Historic April gaming win passes $1B threshold again
For the Strip, Clark County and the state, April gaming win was the highest ever for that month, thanks to a robust calendar of special events in the city.
Updated May 26, 2022 - 11:15 am
Casinos on the Strip, in Clark County and statewide had their highest April gaming win totals in history, the Nevada Gaming Control Board reported Thursday.
It was the 14th straight month the state’s gaming win– the amount casinos took from players in casino games – exceeded $1 billion.
But one analyst said the National Football League Draft, held last month in Las Vegas, was a disappointment for gaming numbers.
Nevertheless, the city’s robust special events calendar for the month boosted casino numbers, but Control Board Research Analyst Michael Lawton said the comparisons to previous years are only going to get tougher in the next several months. This year’s April calendar had one more weekend day than in April 2021.
The $1.128 billion won by the state’s 447 nonrestricted licensees was 8.6 percent more than the amount collected in April 2021 and 20.5 percent more than in pre-pandemic April 2019. For the first four months of 2022, gaming win is up 28.4 percent from last year.
Half of markets higher
Of the 20 submarkets tracked by the Control Board, 10 had numbers that weren’t as high as in 2021, including three in Southern Nevada.
Clark County gaming win was $960.5 million, 11 percent ahead of April 2021. The Strip’s $593.5 million was 22.8 percent ahead of last year, but Downtown Las Vegas’ $67.4 million was off 11.4 percent from a year ago.
The Boulder Strip, which includes properties in Henderson, was down 10.3 percent to $72.5 million and North Las Vegas was down 5.9 percent to $24.8 million.
Mesquite was up 7.2 percent to $16.6 million, Laughlin grew 0.6 percent to $45.7 million and the balance of Clark County was up 1.6 percent to $140 million.
“The Strip’s results benefited from strong demand for gaming activity and consumers continued to display resiliency as their behavior remained consistent across multiple customer segments,” Lawton said.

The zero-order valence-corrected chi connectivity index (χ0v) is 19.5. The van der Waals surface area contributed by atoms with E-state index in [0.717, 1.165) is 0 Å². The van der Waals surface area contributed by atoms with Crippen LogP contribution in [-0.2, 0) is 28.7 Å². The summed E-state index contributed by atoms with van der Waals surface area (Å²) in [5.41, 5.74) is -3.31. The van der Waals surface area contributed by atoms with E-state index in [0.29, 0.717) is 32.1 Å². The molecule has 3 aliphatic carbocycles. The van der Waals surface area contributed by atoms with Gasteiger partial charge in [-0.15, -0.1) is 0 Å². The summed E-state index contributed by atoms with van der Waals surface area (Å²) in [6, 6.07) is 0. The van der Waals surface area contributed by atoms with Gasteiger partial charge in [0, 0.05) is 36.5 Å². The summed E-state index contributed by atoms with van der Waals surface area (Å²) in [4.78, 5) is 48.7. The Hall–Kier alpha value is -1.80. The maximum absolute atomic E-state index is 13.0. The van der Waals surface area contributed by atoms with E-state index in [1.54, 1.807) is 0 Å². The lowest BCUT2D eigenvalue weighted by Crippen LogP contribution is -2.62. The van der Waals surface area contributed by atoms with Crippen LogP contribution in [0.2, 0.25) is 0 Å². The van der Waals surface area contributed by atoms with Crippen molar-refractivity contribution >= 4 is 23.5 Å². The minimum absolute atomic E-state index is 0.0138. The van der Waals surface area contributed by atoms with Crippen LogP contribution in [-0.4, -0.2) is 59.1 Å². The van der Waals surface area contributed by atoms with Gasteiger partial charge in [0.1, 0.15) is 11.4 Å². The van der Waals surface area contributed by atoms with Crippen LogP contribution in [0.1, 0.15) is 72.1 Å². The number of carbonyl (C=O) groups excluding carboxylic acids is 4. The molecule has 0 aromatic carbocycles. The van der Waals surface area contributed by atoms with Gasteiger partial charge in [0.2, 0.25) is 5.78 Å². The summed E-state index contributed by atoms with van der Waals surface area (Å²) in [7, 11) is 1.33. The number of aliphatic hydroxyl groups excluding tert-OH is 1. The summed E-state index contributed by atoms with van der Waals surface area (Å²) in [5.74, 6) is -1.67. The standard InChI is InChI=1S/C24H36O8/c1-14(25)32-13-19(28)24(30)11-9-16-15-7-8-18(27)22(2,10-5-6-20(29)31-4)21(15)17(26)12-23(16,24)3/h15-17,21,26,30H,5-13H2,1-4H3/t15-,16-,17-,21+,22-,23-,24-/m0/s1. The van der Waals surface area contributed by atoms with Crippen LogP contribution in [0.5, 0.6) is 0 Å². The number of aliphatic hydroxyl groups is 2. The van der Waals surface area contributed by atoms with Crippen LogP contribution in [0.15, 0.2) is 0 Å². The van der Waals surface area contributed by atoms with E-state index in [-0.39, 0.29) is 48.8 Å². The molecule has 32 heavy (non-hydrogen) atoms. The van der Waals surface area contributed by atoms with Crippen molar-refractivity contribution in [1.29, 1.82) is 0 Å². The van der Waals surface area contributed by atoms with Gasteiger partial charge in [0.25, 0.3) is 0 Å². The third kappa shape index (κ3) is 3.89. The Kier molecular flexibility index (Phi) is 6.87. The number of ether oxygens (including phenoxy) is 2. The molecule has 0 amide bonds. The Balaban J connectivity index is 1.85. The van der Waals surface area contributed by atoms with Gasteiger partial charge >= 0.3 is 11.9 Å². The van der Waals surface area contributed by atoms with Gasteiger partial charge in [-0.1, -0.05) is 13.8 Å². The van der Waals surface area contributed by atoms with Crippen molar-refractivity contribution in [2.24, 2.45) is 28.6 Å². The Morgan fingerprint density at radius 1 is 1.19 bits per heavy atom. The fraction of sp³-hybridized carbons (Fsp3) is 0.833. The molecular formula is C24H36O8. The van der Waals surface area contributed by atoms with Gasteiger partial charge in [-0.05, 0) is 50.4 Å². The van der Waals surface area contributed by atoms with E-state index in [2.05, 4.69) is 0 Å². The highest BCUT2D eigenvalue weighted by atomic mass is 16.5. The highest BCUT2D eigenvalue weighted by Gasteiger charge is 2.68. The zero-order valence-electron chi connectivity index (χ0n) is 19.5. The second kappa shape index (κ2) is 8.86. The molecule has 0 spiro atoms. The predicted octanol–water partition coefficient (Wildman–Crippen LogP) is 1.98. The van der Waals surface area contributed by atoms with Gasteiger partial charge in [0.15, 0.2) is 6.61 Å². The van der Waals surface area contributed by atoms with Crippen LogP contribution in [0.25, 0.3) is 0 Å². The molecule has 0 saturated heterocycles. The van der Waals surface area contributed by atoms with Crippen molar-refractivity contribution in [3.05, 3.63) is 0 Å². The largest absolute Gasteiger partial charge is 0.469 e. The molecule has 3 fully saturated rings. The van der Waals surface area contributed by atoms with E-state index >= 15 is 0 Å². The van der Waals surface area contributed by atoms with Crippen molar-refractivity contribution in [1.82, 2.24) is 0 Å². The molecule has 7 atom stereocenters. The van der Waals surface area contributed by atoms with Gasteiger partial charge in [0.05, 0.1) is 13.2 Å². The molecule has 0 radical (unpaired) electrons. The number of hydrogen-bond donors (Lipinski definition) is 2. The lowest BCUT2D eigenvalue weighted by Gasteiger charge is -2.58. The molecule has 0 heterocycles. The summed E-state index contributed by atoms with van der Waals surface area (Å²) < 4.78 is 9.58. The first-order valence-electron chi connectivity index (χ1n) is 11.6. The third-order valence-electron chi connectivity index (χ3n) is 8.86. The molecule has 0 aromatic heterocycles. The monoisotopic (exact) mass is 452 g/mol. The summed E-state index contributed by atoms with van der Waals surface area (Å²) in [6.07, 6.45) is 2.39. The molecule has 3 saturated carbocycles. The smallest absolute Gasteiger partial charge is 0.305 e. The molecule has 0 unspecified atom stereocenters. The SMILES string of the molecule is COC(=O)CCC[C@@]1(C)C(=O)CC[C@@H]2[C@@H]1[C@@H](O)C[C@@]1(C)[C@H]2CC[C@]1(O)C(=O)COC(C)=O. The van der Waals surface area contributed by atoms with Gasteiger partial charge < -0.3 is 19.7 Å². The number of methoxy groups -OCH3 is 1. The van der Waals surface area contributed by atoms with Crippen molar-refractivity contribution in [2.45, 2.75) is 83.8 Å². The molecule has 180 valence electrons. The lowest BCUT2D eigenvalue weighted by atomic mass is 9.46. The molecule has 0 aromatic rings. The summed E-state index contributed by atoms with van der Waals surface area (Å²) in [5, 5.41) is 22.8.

Lawton was most impressed with April’s special events, citing four sold-out concerts at Allegiant Stadium by Korean pop band BTS, mid-April’s National Association of Broadcasters convention, the reopening of the Palms on April 27 and the three-day appearance of the NFL Draft April 28-30.
But gaming industry analyst Carlo Santarelli said he determined that the NFL Draft crowd was smaller than expected and wasn’t particularly interested in gambling.
“While expectations were high, with the NFL forecasting over 600,000 attendees, we believe the ultimate turnout was under 300,000,” Santarelli said in a note to investors Thursday.
“Given the nature of the Draft and the fact that it is free to attend, we do not believe it drew a crowd with high gaming spend propensity, and we would also note that Strip room rates on the Thursday night of Draft weekend, were low. Accordingly, we don’t believe the Draft was a meaningful needle mover for Strip operators,” he said.
International picks up
Lawton also said international travel has started to rebound and should account for higher visitation and gambling numbers in the future. International visitors tend to spend more when they come to Las Vegas because of their long stays and the broad level of attractions and dining options.
“In April, Harry Reid International Airport offered nonstop service from 16 different carriers to 17 international destinations, including those in Mexico, Canada, Panama, the United Kingdom, the Netherlands, Germany and Switzerland,” Lawton said.
“The resumption of flights represents a near total restoration of the international nonstop service Las Vegas lost in 2020,” he said. “International passenger totals in April were the highest total recorded since February 2020 and increased 29.9 percent sequentially compared to March 2021.”
One flight that isn’t back on the schedule: Hainan Airlines’ three-times-weekly nonstop flights between Las Vegas and Beijing.
Other highlights from Thursday’s report include:
— Slot-machine win of $804.1 million statewide increased 1.4 percent and coin-in – the amount players put into the machines — was up 6.3 percent to $11.8 billion.
— Table-game win of $324 million increased 31.9 percent with the amount wagered up 28.5 percent to $2.6 billion.
— Baccarat win of $51.8 million increased 75.9 percent and the drop of $559.2 million was up 48.4 percent over last year. The casino hold percentage on baccarat increased to 9.3 percent from 7.8 percent last year.
— Nevada’s sportsbooks won $25.4 million, down 6.9 percent from April 2021, due in part to a hold percentage of 4.4 percent this year compared with 6 percent last year. Books took $582.6 million in wagers, up 27.2 percent from a year ago.
— Sports wagers made with mobile apps won $10.5 million, down 41.2 percent, on $424.9 million bet, up 43 percent, with a 2.5 percent hold. Amounts bet on apps accounted for 72.9 percent of all sports wagers.
Contact Richard N. Velotta at firstname.lastname@example.org or 702-477-3893. Follow @RickVelotta on Twitter.